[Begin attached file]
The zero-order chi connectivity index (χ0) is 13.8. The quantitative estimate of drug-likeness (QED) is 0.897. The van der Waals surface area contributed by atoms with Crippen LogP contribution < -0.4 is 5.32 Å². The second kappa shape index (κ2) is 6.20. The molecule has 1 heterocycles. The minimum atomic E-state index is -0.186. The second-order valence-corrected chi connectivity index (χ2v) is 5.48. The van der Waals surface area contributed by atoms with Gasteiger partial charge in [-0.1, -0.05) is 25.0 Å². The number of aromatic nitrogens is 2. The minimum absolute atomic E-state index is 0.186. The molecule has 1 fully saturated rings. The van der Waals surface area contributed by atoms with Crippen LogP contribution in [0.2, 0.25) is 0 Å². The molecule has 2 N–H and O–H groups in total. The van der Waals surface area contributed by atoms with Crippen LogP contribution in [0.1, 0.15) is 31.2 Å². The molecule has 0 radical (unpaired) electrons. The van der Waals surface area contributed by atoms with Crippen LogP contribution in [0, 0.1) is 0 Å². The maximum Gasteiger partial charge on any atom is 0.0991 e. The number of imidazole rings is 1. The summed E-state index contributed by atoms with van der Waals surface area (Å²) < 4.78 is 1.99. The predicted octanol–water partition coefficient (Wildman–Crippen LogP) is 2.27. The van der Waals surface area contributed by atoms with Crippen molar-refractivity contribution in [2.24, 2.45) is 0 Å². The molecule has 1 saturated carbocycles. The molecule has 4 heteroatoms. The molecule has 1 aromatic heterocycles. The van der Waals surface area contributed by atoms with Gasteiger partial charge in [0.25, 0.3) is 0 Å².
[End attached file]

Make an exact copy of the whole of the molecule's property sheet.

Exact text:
The zero-order chi connectivity index (χ0) is 13.8. The quantitative estimate of drug-likeness (QED) is 0.897. The van der Waals surface area contributed by atoms with Crippen LogP contribution < -0.4 is 5.32 Å². The second kappa shape index (κ2) is 6.20. The molecule has 1 heterocycles. The minimum atomic E-state index is -0.186. The second-order valence-corrected chi connectivity index (χ2v) is 5.48. The van der Waals surface area contributed by atoms with Gasteiger partial charge in [-0.1, -0.05) is 25.0 Å². The number of aromatic nitrogens is 2. The minimum absolute atomic E-state index is 0.186. The molecule has 1 fully saturated rings. The van der Waals surface area contributed by atoms with Crippen LogP contribution in [0.2, 0.25) is 0 Å². The molecule has 2 N–H and O–H groups in total. The van der Waals surface area contributed by atoms with Crippen LogP contribution in [0.1, 0.15) is 31.2 Å². The molecule has 0 radical (unpaired) electrons. The van der Waals surface area contributed by atoms with Crippen LogP contribution in [0, 0.1) is 0 Å². The maximum Gasteiger partial charge on any atom is 0.0991 e. The number of imidazole rings is 1. The summed E-state index contributed by atoms with van der Waals surface area (Å²) < 4.78 is 1.99. The predicted octanol–water partition coefficient (Wildman–Crippen LogP) is 2.27. The van der Waals surface area contributed by atoms with Crippen molar-refractivity contribution in [2.24, 2.45) is 0 Å². The molecule has 1 saturated carbocycles. The molecule has 4 heteroatoms. The molecule has 1 aromatic heterocycles. The van der Waals surface area contributed by atoms with Gasteiger partial charge in [0.25, 0.3) is 0 Å².